The Oxford manuscript of Shikshapatri is an excellent example of Sanskrit calligraphy. The manuscript is preserved in the Bodleian Library (Williams 2004: 61).
Calligraphy is central in Tibetan culture. The script is derived from Indic scripts. As in China, the nobles of Tibet, such as the High Lamas and inhabitants of the Potala Palace, were usually capable calligraphers. Tibet has been a centre of Buddhism for several centuries, and that religion places a great deal of significance on written word. This does not provide for a large body of secular pieces, although they do exist (but are usually related in some way to Tibetan Bhuddism). Almost all high religious writing involved calligraphy, including letters sent by His Holiness, the Oracle of the Potala Palace, and other religious, and secular, authority. Calligraphy is particularly evident on their prayer wheels, although this calligraphy was forged rather than scribed, much like Arab and Roman calligraphy is often found on buildings. Although originally done with a brush, Tibetan calligraphers now use chisel tipped pens and markers as well.
Persian calligraphy is the calligraphy of Persian writing system. The history of calligraphy in Persia dates back to the pre-Islam era. In Zoroastrianism beautiful and clear writings were always praised. The main types of Persian calligraphy are: Nasta'liq script, Shekasteh-Nasta'liq script and Naghashi-khat.
Arabic/Persian calligraphy is associated with geometric Islamic art ( arabesque) on the walls and ceilings of mosques as well as on the page. Contemporary artists in the Islamic world draw on the heritage of calligraphy to use calligraphic inscriptions or abstractions in their work.
Instead of recalling something related to the reality of the spoken word, calligraphy for Muslims is a visible expression of the highest art of all, the art of the spiritual world. Calligraphy has arguably become the most venerated form of Islamic art because it provides a link between the languages of the Muslims with the religion of Islam. The holy book of Islam, al-Qur'an, has played an important role in the development and evolution of the Arabic language, and by extension, calligraphy in the Arabic alphabet. Proverbs and complete passages from the Qur'an are still active sources for Islamic calligraphy.
There was a strong parallel tradition to that of the Islamic, among Aramaic and Hebrew scholars, seen in such works as the Hebrew illuminated bibles of the 9th and 10th centuries.
Islamic Calligraphy was a form of art. Muslims believed that only Allah could create images of people and animals.
Western calligraphy is the calligraphy of the Latin writing system, and to a lesser degree the Greek and Cyrillic writing systems (Daniels & Bright 1996; Knight 1996). Early alphabets had evolved by about 3000 BC. From the Etruscan alphabet evolved the Latin alphabet. Capital letters (majuscules) emerged first, followed by the invention of lower case letters (minuscules) in the Carolingian period (Mediavilla 1996). The history of lettering records many excursions into historical obscurity and disuse as well as elaborating the story of what gave rise to contemporary print (Walther & Wolf 2005; Gray 1986).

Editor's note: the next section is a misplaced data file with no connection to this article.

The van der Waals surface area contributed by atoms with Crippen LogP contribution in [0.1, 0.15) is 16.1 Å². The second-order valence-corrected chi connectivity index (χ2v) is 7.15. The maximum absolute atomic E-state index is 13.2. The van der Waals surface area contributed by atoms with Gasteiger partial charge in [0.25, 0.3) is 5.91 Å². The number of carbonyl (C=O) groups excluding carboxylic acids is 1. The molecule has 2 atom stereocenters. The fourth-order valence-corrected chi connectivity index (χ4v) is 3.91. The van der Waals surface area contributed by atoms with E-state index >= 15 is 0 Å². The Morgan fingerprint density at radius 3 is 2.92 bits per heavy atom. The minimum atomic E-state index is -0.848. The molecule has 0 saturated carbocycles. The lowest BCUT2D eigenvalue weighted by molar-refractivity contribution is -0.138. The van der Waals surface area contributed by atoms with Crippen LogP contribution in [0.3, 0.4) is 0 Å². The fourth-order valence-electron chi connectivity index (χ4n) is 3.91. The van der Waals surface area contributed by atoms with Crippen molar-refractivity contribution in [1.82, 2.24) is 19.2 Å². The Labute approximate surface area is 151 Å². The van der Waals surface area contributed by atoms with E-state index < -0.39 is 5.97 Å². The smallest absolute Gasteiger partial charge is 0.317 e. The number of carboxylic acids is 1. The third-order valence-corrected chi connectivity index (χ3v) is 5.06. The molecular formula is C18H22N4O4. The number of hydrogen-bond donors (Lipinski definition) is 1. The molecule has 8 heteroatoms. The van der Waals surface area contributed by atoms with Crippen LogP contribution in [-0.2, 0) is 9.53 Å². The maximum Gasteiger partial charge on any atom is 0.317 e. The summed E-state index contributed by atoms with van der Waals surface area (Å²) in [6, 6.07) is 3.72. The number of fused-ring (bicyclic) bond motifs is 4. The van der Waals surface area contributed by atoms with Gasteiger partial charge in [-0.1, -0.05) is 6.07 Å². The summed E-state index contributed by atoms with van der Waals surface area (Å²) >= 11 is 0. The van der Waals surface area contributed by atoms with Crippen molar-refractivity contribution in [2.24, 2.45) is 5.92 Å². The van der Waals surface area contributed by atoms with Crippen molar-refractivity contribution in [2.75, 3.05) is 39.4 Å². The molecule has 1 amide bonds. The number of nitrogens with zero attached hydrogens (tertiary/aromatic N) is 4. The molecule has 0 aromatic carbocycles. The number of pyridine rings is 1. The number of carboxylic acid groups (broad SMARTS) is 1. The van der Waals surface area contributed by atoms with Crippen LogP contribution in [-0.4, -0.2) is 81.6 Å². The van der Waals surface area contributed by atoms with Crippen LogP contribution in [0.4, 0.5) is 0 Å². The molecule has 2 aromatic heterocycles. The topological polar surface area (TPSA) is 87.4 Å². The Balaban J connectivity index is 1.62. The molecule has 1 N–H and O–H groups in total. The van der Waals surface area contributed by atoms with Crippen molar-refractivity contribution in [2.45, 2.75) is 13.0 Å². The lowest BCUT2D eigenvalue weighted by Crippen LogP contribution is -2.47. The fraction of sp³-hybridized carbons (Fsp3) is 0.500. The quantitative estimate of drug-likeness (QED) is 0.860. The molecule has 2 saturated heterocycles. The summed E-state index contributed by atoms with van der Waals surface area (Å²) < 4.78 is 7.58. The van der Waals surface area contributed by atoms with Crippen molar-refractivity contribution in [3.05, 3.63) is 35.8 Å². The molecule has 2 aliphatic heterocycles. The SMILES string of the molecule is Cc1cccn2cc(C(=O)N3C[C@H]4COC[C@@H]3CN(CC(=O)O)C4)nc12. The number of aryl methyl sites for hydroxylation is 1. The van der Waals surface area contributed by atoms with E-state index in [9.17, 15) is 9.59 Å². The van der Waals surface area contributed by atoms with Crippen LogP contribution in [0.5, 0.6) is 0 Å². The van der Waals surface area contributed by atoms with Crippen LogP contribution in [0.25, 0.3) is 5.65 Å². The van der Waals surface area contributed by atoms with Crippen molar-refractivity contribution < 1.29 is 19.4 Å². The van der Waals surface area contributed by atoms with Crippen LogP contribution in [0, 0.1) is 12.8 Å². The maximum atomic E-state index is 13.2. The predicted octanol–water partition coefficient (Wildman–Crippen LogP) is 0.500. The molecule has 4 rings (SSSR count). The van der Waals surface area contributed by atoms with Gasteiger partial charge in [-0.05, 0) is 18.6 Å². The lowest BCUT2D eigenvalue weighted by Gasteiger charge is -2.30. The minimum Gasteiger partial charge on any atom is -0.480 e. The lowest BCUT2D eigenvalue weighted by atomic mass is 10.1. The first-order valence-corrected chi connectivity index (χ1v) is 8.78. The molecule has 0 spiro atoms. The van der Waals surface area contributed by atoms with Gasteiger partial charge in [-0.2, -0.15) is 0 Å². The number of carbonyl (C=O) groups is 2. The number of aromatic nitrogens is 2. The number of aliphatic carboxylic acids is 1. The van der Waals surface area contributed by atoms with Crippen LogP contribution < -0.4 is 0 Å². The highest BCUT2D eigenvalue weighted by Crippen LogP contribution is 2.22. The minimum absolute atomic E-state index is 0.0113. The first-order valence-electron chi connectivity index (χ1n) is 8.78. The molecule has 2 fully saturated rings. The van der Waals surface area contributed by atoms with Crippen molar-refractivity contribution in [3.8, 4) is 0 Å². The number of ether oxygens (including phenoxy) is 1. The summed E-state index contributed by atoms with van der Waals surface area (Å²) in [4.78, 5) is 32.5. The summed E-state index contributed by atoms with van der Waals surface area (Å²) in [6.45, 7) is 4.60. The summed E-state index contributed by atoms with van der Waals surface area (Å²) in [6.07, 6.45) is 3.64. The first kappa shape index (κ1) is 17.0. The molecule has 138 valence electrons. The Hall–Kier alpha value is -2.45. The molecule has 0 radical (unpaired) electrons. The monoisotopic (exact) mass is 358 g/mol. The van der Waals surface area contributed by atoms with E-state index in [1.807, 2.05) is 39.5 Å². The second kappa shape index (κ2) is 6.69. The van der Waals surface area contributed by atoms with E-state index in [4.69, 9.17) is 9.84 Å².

Long, heavy rolls of papyrus were replaced by the Romans with the first books, initially simply folded pages of parchment made from animal skins. Reed pens were replaced by quill pens (Jackson 1981).
Christian churches promoted the development of writing through the prolific copying of the Bible, particularly the New Testament and other sacred texts (de Hamel 2001a). Two distinct styles of writing known as uncial and half-uncial developed from a variety of Roman bookhands (Knight 1998: 10)."Uncia" is the Latin word for inch (Brown & Lovett 1999: 39). The 7th-9th centuries in northern Europe were the heyday of Celtic illuminated manuscripts, exemplified by the Book of Durrow, Lindisfarne Gospels and the Book of Kells (Trinity College Library Dublin 2006; Walther & Wolf 2005; Brown & Lovett 1999: 40; Backhouse 1981).
Charlemagne's devotion to improved scholarship resulted in the recruiting of "a crowd of scribes", according to Alcuin, the Abbot of York (Jackson 1981: 64). They developed the style known as the Caroline or Carolingian minuscule (minuscule is a synonym for "lower-case"). The first manuscript in this hand was the Godescalc Evangelistary (finished 783) — a Gospel book written by the scribe Godescalc (Walther & Wolf 2005; de Hamel 1994: 46-48). Carolingian remains the one progenitor hand from which modern booktype descends (de Hamel 1994: 46).
Blackletter (also known as Gothic) and its variation Rotunda, gradually developed from the Carolingian hand during the 12th century. Over the next three centuries, the scribes in northern Europe used an ever more compressed and spiky form of Gothic. Those in Italy and Spain preferred the rounder but still heavy-looking Rotunda. During the 15th century, Italian scribes returned to the Roman and Carolingian models of writing and designed the Italic hand, also called Chancery cursive, and Roman bookhand. These three hands — Gothic, Italic, and Roman bookhand — became the models for printed letters. Johannes Gutenberg used Gothic to print his famous Bible, but the lighter-weight Italic and Roman bookhand have since become the standard.